Just after the bear market of 2000, I published an article called “Do Lifestyle funds Provide Greater Security?” I talked about the fact that they were a new product that could be sold to investors by giving the incorrect perception that the value will not drop, and they would provide some means of safety.
That fact got shattered in a hurry as losses piled up big time as the bear struck and ravaged portfolios.
Lifestyle funds have since been renamed and are known as Target funds. The underlying problems have not changed as these funds again got clobbered during the 2008 market meltdown.
Kiplinger writes as follows in “The Best Target Funds:”
The bear market punished target-date retirement funds. From October 9, 2007, through March 9, 2009, funds geared for investors expecting to retire in 2010 tumbled 35% on average, while the average 2030 target-date fund plunged 51%. Meanwhile, Standard & Poor’s 500-stock index lost 55%.
The Department of Labor and the Securities and Exchange Commission are now examining whether target funds misled investors about their risks. We agree that some target funds deserve to be singled out for sanction. But others still look like good, one-decision retirement funds. Really.
First, let’s do some singling out. Oppenheimer’s 2010 fund was the biggest loser in its class, shedding 54%, according to Morningstar. The Oppenheimer fund recently had 63% of its assets in stocks. Only AllianceBernstein’s 2010 fund, with 65% of its assets in stocks, had a higher allocation among its peers. Allotting that much to stocks may be fine for some individuals approaching retirement, but a one-size-fits-all fund should steer a bit more conservatively (the average 2010 fund has 43% in stocks). What’s worse, Oppenheimer Core Bond, an ingredient in the firm’s target funds, plunged 36% in 2008. “Underlying funds made a big difference in performance of target funds,” says Greg Carlson, a Morningstar analyst.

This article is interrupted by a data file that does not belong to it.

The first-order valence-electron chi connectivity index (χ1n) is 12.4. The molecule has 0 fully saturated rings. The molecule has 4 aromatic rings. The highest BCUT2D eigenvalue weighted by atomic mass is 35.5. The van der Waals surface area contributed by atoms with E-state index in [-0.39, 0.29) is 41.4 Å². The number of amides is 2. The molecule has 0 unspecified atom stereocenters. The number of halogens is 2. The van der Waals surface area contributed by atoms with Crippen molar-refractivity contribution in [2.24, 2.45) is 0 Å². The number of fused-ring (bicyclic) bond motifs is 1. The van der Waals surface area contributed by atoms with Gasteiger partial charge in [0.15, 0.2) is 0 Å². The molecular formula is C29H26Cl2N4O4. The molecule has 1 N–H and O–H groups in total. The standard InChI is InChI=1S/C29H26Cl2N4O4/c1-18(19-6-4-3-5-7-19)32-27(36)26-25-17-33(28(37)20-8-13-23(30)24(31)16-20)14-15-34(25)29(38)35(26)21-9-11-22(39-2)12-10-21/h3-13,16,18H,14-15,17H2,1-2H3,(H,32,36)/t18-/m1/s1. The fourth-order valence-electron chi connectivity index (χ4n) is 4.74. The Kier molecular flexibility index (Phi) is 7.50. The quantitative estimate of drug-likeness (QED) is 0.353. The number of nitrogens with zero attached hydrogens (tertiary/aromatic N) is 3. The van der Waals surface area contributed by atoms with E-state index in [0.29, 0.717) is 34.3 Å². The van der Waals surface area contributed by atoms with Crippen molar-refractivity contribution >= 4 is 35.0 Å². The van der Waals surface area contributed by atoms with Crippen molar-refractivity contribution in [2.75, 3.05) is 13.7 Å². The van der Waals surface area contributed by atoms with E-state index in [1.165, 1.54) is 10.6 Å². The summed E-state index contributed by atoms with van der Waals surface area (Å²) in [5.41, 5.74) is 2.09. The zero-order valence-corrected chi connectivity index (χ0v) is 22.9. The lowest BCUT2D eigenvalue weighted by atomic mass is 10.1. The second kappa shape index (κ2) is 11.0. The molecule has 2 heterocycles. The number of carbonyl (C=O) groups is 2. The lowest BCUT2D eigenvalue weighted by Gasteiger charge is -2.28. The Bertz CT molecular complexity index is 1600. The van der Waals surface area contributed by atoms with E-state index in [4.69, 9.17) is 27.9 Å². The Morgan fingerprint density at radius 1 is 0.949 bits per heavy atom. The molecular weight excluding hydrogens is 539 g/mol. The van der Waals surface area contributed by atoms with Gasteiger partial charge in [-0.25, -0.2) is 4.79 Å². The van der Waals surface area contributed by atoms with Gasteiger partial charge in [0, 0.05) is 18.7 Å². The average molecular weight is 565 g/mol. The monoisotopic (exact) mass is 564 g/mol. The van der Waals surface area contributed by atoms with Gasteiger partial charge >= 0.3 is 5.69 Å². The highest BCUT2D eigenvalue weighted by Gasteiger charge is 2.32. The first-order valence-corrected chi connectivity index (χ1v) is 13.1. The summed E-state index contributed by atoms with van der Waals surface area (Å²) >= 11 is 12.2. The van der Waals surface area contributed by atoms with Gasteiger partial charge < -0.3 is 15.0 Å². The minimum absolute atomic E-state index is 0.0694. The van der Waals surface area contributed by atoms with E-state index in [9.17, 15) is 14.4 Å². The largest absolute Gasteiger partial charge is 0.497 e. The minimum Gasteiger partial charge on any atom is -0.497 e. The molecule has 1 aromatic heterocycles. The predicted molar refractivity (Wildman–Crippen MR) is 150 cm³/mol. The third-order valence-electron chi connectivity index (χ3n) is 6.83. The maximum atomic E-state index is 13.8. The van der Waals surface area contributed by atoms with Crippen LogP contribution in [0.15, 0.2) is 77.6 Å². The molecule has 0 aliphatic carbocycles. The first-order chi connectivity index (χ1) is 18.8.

Bear-market performance of 2030 funds clustered tightly. Leading the losers again was the Oppenheimer fund, which fell 57%. So did AllianceBernstein’s. But that’s only six percentage points worse than the average 2030 fund’s loss. Investors in these funds are presumably more than 20 years from retirement, giving them plenty of time to recover. That is especially true for those who have continued to invest regularly.
This is the idiocy of it. Because you have presumably 20 years to retirement is now the justification for you to be able to afford losses because you have plenty of time to recover.
Nothing has been learned from the bear market of 2000 or from 2008. If this economy follows the direction of Japan, and we end up with a lost decade or two, these target funds will have a hard time making up those losses.
I am whistling the same tune over and over again: The only way to get ahead with your portfolio long-term is by not participating in severe market drops and ending up spending years making up losses.
Whatever investment approach you follow, you need have an exit strategy in place to guard against the unknown. Working without one can and will be hazardous to your financial health as history has shown.